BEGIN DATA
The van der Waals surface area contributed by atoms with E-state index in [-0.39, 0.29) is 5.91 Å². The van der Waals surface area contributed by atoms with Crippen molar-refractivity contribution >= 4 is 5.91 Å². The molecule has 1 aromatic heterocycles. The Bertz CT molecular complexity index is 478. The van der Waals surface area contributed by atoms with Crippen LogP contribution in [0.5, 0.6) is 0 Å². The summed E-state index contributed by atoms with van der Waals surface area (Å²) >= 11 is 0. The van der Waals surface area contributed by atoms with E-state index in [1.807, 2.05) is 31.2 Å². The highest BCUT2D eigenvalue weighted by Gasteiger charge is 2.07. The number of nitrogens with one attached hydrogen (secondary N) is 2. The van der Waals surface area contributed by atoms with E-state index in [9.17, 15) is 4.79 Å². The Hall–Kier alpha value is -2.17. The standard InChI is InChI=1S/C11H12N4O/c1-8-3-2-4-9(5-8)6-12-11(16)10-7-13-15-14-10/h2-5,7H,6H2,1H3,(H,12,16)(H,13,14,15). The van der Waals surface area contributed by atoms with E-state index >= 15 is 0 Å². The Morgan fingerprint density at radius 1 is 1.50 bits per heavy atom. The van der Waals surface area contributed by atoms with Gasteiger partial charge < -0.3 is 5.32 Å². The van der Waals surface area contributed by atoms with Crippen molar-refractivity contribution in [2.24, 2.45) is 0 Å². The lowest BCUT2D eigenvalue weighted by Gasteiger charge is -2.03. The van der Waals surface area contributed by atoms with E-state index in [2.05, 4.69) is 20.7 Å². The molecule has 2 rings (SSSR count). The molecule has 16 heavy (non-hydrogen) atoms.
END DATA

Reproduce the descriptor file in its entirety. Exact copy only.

The van der Waals surface area contributed by atoms with E-state index in [-0.39, 0.29) is 5.91 Å². The van der Waals surface area contributed by atoms with Crippen molar-refractivity contribution >= 4 is 5.91 Å². The molecule has 1 aromatic heterocycles. The Bertz CT molecular complexity index is 478. The van der Waals surface area contributed by atoms with Crippen LogP contribution in [0.5, 0.6) is 0 Å². The summed E-state index contributed by atoms with van der Waals surface area (Å²) >= 11 is 0. The van der Waals surface area contributed by atoms with E-state index in [1.807, 2.05) is 31.2 Å². The highest BCUT2D eigenvalue weighted by Gasteiger charge is 2.07. The number of nitrogens with one attached hydrogen (secondary N) is 2. The van der Waals surface area contributed by atoms with E-state index in [9.17, 15) is 4.79 Å². The Hall–Kier alpha value is -2.17. The standard InChI is InChI=1S/C11H12N4O/c1-8-3-2-4-9(5-8)6-12-11(16)10-7-13-15-14-10/h2-5,7H,6H2,1H3,(H,12,16)(H,13,14,15). The van der Waals surface area contributed by atoms with E-state index >= 15 is 0 Å². The Morgan fingerprint density at radius 1 is 1.50 bits per heavy atom. The van der Waals surface area contributed by atoms with Gasteiger partial charge < -0.3 is 5.32 Å². The van der Waals surface area contributed by atoms with Crippen molar-refractivity contribution in [2.24, 2.45) is 0 Å². The lowest BCUT2D eigenvalue weighted by Gasteiger charge is -2.03. The van der Waals surface area contributed by atoms with E-state index in [2.05, 4.69) is 20.7 Å². The molecule has 2 rings (SSSR count). The molecule has 16 heavy (non-hydrogen) atoms.